Moon fails to bring Pence, Kim together at reception
Anticipation was high earlier in the day that a face-to-face meeting would take place between Pence and North Korea’s ceremonial head of state Kim Yong-nam as they were supposed to sit across from each other at a welcome reception and dinner. Moon invited about 200 dignitaries, including visiting foreign leaders, and Pence and Kim were to join him at the head table.
Upon his arrival at the venue, Kim was greeted by Moon and his wife Kim Jung-sook. It was Kim’s first contact with Moon since the North’s delegation arrived in the South earlier in the afternoon.
A delicate diplomatic dance began when Pence and Japanese Prime Minister Shinzo Abe were conspicuously absent from a leaders’ group photo before the reception. The event started about 10 minutes late without them, and they arrived after the reception room’s door was closed. They cooled their heels in a nearby conference room while Moon gave a welcome speech. Moon, then, left the reception and took a photo with the U.S. and Japanese leaders.
Moon, Abe and Pence entered the reception together, but the U.S. vice president left five minutes later after shaking hands with every foreign leader at the event except Kim.
Pence spokeswoman Alyssa Farah told U.S. media that Pence greeted guests at several tables, “but did not come across the North Korean delegation.”
Without sitting down at the head table, Pence left the room, while Abe joined the dinner. Others at the head table included China’s chief delegate, Han Zheng, and UN Secretary-General Antonio Guterres.
The Blue House quickly went into damage control mode, claiming that it had not been snubbed by its most important ally. “Pence had a dinner plan with American athletes and informed the Blue House in advance,” said Yoon Young-chan, senior presidential secretary for public affairs. “We, therefore, did not prepare his seat.”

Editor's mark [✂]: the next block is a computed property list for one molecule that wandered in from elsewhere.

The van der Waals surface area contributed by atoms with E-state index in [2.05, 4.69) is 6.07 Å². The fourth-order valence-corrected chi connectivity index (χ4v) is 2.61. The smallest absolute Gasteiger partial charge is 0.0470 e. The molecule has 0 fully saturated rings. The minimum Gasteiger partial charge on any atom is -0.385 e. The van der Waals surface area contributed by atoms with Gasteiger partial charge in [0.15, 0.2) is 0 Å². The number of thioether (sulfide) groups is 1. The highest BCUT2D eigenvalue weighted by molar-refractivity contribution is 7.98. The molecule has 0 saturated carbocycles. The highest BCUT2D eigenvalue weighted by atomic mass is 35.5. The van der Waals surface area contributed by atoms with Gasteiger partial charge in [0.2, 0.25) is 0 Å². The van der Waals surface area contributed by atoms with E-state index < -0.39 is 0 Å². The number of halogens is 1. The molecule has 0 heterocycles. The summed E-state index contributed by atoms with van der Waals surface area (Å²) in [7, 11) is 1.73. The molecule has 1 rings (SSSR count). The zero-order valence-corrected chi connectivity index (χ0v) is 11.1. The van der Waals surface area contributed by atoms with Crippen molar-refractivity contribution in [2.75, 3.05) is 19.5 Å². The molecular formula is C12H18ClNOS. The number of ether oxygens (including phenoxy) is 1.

The table, however, had two empty seats with name tags for the U.S. vice president and his wife.
Yoon also confirmed that Pence did not shake hands with Kim.
Hosting top leaders from Pyongyang, Washington, Tokyo and Beijing was an ambitious attempt by Moon to take control of the security crisis triggered by North Korea’s nuclear and missile threats. After restarting inter-Korean talks in January, Moon has worked for a breakthrough by exploiting the Olympics, particularly direct dialogue between the North and the United States.
At the beginning of the reception, Moon issued a welcome speech, stressing that it was meaningful for him to arrange a gathering of the leaders who were otherwise unable to meet one another. Ironically, Pence and Abe were not in the room when he made those remarks.
“Even as we are here together, many countries around the world have thorny issues to sort out between them. Korea is no exception,” Moon said. “Had it not been for the PyeongChang Olympics, some of us might not have had the chance to be together in the same room.
“However, what is more important than anything else is that we are all here together now; we can cheer for athletes together and talk about our future.
We are here together and that alone will be a precious starting point for a step forward toward world peace.”
He also said the two Koreas’ joint team will have an ice hockey game on Saturday and invited the leaders to it.
A meeting between Kim and Pence, if realized, would have been the highest contact between Pyongyang and Washington in more than a decade.
In October 2000, Vice Marshal Jo Myong-rok, a top North Korean military official, traveled to the United States on a goodwill mission and met with then-U.S. President Bill Clinton.
BY SER MYO-JA [firstname.lastname@example.org]